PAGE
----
A device aimed at enabling physicians to perform noninvasive blood-based biopsies in adults with brain tumors has received Food and Drug Administration “Breakthrough Device” designation. The device includes Washington University technology.
Janice Robertson, of the School of Medicine, received a two-year $155,500 grant from the National Institute of Neurological Disorders and Stroke, part of the National Institutes of Health (NIH).
Ronald C. Rubenstein, MD, PhD, a professor of pediatrics at the School of Medicine, has been installed as the Robert C. Strunk Endowed Chair for Lung and Respiratory Research.
Sarah D. Ackerman, Gabor Egervari, MD, PhD, and Tao Xie, all of the School of Medicine, have been named 2023 Young Investigator grantees by the Brain & Behavior Research Foundation. The funding supports promising early-career scientists in neuropsychiatry with innovative ideas in mental health research.
Jose Moron-Concepcion, a professor of anesthesiology, of neuroscience and of psychiatry, was installed recently as the Henry Elliot Mallinckrodt Professor of Anesthesiology at the School of Medicine.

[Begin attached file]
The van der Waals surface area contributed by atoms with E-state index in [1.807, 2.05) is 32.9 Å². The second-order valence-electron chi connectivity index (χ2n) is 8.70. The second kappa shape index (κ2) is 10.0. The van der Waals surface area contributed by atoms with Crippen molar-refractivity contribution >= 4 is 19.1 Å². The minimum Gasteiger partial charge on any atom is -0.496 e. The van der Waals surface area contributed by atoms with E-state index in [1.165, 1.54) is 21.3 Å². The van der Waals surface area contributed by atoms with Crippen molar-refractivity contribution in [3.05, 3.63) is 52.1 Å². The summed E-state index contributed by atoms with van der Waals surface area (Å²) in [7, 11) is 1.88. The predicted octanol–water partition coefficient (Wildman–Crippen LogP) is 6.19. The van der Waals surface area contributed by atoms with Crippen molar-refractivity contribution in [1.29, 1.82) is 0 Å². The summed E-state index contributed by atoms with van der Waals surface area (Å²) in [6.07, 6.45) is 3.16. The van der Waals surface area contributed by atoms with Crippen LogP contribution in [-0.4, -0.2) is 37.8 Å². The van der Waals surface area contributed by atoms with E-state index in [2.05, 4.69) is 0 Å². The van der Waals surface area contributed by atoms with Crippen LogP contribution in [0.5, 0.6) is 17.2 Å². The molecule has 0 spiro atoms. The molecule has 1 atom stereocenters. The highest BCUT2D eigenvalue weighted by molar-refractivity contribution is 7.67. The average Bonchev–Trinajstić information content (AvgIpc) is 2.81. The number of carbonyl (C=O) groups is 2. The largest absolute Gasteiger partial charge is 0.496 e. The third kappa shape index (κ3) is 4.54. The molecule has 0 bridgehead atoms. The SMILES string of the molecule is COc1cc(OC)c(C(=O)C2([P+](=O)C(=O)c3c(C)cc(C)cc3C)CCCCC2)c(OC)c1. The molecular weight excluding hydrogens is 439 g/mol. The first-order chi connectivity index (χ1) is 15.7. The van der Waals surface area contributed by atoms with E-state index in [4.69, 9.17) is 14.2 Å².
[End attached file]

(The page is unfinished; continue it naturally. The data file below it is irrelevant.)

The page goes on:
A widespread Medicare program that aims to improve health care and lower costs by providing financial incentives to doctors and hospitals resulted in no improvements in mental health care, according to a study by researchers at Washington University School of Medicine and the Yale School of Public Health.
Anne Fagan, an internationally recognized expert on fluid biomarkers of Alzheimer’s disease and a professor of neurology at the School of Medicine, has been named the 2023 recipient of the Khalid Iqbal Lifetime Achievement Award by the Alzheimer’s Association.
Scientists at the School of Medicine have analyzed the epigenomes of tumor cells across 11 cancer types and revealed important roles for this regulatory system of the genome in the way cancer forms, grows and spreads.
An interdisciplinary team of WashU researchers developed CATCH, a potentially powerful automated tool for mitigating the spread of infectious diseases among front-line health-care workers.
Washington University is partnering with the St. Louis Integrated Health Network on a five-year $3.8 million grant from the Centers for Disease Control and Prevention. The funding aims to help improve health, prevent chronic diseases and reduce health disparities.
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